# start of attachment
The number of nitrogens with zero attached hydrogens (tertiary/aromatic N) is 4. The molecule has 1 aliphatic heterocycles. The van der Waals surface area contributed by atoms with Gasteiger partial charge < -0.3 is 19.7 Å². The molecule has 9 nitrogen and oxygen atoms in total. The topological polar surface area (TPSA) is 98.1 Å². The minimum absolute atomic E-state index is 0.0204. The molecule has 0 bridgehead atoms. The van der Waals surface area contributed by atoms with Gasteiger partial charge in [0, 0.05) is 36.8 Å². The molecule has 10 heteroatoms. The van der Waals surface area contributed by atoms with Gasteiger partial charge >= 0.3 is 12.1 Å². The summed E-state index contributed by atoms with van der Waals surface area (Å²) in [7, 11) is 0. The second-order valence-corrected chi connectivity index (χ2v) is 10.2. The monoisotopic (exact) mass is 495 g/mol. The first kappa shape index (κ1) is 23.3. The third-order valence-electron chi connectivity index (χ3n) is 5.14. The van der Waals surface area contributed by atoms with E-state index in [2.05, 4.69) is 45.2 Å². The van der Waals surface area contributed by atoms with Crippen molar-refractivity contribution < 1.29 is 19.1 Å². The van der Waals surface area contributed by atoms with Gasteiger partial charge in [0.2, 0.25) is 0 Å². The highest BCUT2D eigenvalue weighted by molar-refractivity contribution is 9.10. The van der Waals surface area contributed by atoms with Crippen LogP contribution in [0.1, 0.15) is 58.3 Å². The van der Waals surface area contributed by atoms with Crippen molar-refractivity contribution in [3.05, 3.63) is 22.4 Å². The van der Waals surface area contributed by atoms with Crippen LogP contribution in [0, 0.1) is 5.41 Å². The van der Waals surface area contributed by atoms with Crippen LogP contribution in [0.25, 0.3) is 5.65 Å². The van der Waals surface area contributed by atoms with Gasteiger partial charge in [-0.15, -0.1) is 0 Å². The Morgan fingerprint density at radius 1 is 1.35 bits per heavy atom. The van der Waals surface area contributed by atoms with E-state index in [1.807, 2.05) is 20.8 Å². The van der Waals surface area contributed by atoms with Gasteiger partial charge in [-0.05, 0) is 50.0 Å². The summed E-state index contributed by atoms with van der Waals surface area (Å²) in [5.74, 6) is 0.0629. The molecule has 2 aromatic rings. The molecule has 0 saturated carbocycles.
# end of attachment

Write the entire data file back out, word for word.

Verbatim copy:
The number of nitrogens with zero attached hydrogens (tertiary/aromatic N) is 4. The molecule has 1 aliphatic heterocycles. The van der Waals surface area contributed by atoms with Gasteiger partial charge < -0.3 is 19.7 Å². The molecule has 9 nitrogen and oxygen atoms in total. The topological polar surface area (TPSA) is 98.1 Å². The minimum absolute atomic E-state index is 0.0204. The molecule has 0 bridgehead atoms. The van der Waals surface area contributed by atoms with Gasteiger partial charge in [0, 0.05) is 36.8 Å². The molecule has 10 heteroatoms. The van der Waals surface area contributed by atoms with Gasteiger partial charge >= 0.3 is 12.1 Å². The summed E-state index contributed by atoms with van der Waals surface area (Å²) in [7, 11) is 0. The second-order valence-corrected chi connectivity index (χ2v) is 10.2. The monoisotopic (exact) mass is 495 g/mol. The first kappa shape index (κ1) is 23.3. The third-order valence-electron chi connectivity index (χ3n) is 5.14. The van der Waals surface area contributed by atoms with E-state index in [2.05, 4.69) is 45.2 Å². The van der Waals surface area contributed by atoms with Crippen molar-refractivity contribution < 1.29 is 19.1 Å². The van der Waals surface area contributed by atoms with Gasteiger partial charge in [0.2, 0.25) is 0 Å². The highest BCUT2D eigenvalue weighted by molar-refractivity contribution is 9.10. The van der Waals surface area contributed by atoms with Crippen LogP contribution in [0.1, 0.15) is 58.3 Å². The van der Waals surface area contributed by atoms with Crippen molar-refractivity contribution in [3.05, 3.63) is 22.4 Å². The van der Waals surface area contributed by atoms with Crippen LogP contribution in [0, 0.1) is 5.41 Å². The van der Waals surface area contributed by atoms with Crippen LogP contribution in [0.25, 0.3) is 5.65 Å². The van der Waals surface area contributed by atoms with Gasteiger partial charge in [-0.15, -0.1) is 0 Å². The Morgan fingerprint density at radius 1 is 1.35 bits per heavy atom. The van der Waals surface area contributed by atoms with E-state index in [1.807, 2.05) is 20.8 Å². The van der Waals surface area contributed by atoms with Gasteiger partial charge in [-0.05, 0) is 50.0 Å². The summed E-state index contributed by atoms with van der Waals surface area (Å²) in [5.74, 6) is 0.0629. The molecule has 2 aromatic rings. The molecule has 0 saturated carbocycles.